Leno: My “one that got away” was a strange bird

Jay Leno's Garage

Everyone has a story about a car that got away. Because my tastes are a little strange, mine is about a Voisin. I have always been fascinated by Gabriel Voisin. He was a contemporary of the Wright brothers, and they used to throw rocks at each other, figuratively speaking. The Wright brothers launched from a downhill track, went about 300 yards, and landed, whereas Voisin was the first guy to design a plane that the pilot could stand next to, spin the prop, get in, take off, and then land. That’s what Voisin called flying, and he and the Wrights slung insults at each other for a few years.

Voisin built aircraft during World War I,  but after the war, there was more money in automobiles, so he got into making cars that incorporated a lot of aircraft design. Voisin was one of the first to use monocoque construction and the first to experiment with aerodynamics. Everything about Voisins was just so different—even the hinges the way the roof rolled back into the body. They’re fascinating cars.

1934 Voisin C-25 Aerodyne rear three-quarter
Jay Leno's Garage

Back in the 1980s, I found one for sale in Santa Barbara for what today would be considered pretty cheap. I went to look at it and it was so cool, but it was the most disappointing thing to drive. It was slow, even for the era, but worse, the sleeve-valve engine is kind of like an oil-well fire. Because they’re supposed to smoke. A sleeve-valve engine is kind of like a two-stroke in that the piston runs in a machined sleeve that slides or rotates to expose intake and exhaust ports on the sides of the cylinder. Voisin loved the sleeve-valve engine because it was simpler and supposedly quieter than the poppet-valve engines of the day, but they were notorious for their smoke because of all the lubricating oil that burns off while running.

And I mean billowing—to the point where people pull up and give you the finger. Even if you use two-stroke oil to keep the smoke down, it’s still a lot. So I passed, and years later, I saw it for sale for $1.5 million. But I buy things to drive, and I couldn’t drive that, definitely not here in California.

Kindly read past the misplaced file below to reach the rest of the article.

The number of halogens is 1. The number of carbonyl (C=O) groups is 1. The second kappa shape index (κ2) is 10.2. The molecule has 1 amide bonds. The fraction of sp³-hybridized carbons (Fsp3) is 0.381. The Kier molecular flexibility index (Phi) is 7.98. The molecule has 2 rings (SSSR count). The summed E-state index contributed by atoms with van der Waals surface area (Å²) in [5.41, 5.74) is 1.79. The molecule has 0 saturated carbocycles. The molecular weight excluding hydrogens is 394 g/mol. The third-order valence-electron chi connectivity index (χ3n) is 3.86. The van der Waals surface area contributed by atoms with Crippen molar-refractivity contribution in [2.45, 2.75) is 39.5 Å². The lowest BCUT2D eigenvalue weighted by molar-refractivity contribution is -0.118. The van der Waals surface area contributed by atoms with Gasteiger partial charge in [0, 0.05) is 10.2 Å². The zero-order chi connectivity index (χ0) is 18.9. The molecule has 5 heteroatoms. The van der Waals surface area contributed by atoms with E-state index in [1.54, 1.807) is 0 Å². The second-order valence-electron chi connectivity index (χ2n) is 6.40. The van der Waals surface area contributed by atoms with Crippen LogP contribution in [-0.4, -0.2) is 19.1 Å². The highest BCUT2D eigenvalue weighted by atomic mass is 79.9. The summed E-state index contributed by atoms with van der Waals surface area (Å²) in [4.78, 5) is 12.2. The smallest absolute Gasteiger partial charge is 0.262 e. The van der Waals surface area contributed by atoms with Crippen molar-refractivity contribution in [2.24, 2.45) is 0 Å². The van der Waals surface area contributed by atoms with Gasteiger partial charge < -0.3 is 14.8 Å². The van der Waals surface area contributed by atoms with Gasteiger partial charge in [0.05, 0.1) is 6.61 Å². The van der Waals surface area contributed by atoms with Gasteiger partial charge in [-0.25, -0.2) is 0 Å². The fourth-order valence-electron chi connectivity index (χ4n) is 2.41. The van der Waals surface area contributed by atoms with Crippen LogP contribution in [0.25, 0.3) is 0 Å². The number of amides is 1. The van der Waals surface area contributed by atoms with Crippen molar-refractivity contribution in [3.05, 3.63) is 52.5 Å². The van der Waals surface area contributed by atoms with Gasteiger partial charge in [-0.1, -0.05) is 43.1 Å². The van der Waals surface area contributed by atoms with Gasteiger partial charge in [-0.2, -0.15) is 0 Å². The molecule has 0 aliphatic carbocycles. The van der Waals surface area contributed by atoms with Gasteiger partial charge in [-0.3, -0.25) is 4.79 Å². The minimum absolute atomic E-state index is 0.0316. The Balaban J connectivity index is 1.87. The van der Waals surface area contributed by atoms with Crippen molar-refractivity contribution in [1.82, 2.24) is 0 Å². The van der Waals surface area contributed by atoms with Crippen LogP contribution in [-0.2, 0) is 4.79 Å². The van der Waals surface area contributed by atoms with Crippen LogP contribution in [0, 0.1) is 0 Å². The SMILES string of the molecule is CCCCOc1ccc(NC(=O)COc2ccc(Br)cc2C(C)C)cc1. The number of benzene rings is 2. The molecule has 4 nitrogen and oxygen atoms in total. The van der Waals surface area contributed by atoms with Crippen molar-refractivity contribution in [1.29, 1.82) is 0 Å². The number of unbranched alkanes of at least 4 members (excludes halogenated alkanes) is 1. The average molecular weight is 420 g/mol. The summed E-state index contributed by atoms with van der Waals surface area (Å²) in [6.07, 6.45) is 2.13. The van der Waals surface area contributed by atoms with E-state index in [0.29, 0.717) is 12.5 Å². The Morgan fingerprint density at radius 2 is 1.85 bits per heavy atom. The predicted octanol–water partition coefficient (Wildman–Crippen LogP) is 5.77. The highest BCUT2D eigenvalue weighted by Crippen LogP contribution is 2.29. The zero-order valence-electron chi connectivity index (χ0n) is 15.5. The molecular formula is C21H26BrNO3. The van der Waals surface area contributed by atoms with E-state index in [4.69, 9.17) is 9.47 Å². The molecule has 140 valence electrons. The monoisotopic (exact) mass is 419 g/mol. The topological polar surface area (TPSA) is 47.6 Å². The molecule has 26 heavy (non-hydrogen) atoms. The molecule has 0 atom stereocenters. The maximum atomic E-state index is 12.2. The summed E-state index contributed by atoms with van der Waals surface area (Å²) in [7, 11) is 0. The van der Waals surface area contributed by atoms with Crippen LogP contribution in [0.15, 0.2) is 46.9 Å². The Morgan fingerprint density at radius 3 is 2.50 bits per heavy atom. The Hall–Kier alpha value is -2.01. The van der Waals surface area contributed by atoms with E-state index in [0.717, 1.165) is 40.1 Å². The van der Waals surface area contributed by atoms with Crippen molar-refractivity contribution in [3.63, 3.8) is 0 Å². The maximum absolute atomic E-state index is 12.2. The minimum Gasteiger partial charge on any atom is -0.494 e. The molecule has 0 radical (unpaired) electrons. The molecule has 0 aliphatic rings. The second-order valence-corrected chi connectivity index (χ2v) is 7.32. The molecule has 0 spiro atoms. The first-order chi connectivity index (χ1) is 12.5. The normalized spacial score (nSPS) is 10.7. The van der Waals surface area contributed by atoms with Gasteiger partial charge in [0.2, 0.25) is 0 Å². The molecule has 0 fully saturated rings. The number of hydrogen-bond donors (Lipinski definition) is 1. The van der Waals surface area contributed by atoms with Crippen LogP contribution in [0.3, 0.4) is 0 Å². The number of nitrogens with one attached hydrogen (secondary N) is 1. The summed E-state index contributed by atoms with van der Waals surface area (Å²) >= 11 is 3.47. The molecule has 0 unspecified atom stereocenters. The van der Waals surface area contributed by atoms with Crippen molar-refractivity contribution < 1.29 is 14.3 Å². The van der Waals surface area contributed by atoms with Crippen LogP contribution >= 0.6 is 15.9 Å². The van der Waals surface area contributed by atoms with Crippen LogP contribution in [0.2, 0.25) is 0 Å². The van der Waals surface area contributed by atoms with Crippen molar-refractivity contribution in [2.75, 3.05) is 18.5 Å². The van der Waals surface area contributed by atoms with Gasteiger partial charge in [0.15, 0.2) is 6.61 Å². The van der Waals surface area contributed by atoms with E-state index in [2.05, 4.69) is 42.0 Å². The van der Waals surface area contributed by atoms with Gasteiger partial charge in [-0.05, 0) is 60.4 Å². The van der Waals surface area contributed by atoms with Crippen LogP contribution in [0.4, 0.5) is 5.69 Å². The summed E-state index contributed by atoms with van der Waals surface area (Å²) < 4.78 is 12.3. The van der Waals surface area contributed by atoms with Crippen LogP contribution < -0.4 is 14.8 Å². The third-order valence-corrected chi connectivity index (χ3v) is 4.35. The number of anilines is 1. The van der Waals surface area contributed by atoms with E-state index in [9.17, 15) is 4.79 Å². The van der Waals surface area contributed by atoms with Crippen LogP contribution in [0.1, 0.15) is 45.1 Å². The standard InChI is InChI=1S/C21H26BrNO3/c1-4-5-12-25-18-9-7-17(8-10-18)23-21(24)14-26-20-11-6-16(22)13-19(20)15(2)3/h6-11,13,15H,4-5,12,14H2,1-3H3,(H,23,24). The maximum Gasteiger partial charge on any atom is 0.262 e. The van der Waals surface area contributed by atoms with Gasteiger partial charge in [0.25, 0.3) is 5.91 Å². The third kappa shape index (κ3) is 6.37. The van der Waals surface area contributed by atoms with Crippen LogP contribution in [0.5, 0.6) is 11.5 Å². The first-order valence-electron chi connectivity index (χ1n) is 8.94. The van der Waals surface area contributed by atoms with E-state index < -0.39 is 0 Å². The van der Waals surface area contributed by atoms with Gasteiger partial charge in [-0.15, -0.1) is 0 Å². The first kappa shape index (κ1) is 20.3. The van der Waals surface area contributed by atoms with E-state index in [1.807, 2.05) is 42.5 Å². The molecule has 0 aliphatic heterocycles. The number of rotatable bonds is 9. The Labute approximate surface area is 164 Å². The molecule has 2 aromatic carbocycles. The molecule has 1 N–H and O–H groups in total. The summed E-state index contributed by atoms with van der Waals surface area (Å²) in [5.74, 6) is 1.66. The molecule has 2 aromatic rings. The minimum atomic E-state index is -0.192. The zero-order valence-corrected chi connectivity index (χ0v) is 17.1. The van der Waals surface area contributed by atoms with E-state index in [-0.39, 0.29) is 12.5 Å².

I admit that I have always liked French cars because they’re odd. And I mean that literally. Germany, Spain, Italy—pretty much everybody around France built cars more or less the same way, using 6-millimeter, 8-millimeter, and 10-millimeter fasteners. The French used 5-millimeter, 7-millimeter, and 9-millimeter fasteners. On a French car, to turn the lights off, you pull the switch out. I have a Talbot-Lago, and every time I park it, I have to turn the battery cutoff switch because it’s so easy to leave the ignition on. That’s because on is to the left and off is straight up. People will say, “Oh, I noticed the ignition was on.” No, it’s just French!

I think it’s because Stuttgart, Bologna, and Detroit are all industrial areas; Paris is the City of Light, the City of Art. There’s an intellectualism to French cars that doesn’t exist in cars from the other places. The French never cared about handling—well, they did, but not nearly as much as comfort. Even when you drive a Peugeot 404, it’s like a Cadillac, the thing is so smooth. People love the VW Beetle, but the Panhard Dynamic had only two cylinders and almost twice the power. They were 50 horsepower when a VW had 36, and the top speed was about 98 mph. They also had torsion-bar valve springs and a roller bearing crank; they can rev all day.

They say that France was the birthplace of cars and Germany was the nursery. Don’t believe it? When Peugeot entered the Indy 500 for the first time in 1913, the car had twin overhead cams and four valves per cylinder. It was so fast that it led 138 of the 200 laps and won by over 13 minutes. The next year, French cars took the top four spots at Indy. A driver was still trying to qualify a 1914 Peugeot at Indy in 1949! Imagine that, in an age when automotive technology moved so fast.

Gabriel Voisin lived to be 93, so he saw everything, from early gliders to jetliners. He lived with his wife, his mistress, and his mistress’s daughter. How French can you get? Well, I think the problem with many old (and new) cars is that they could all be a little more French.

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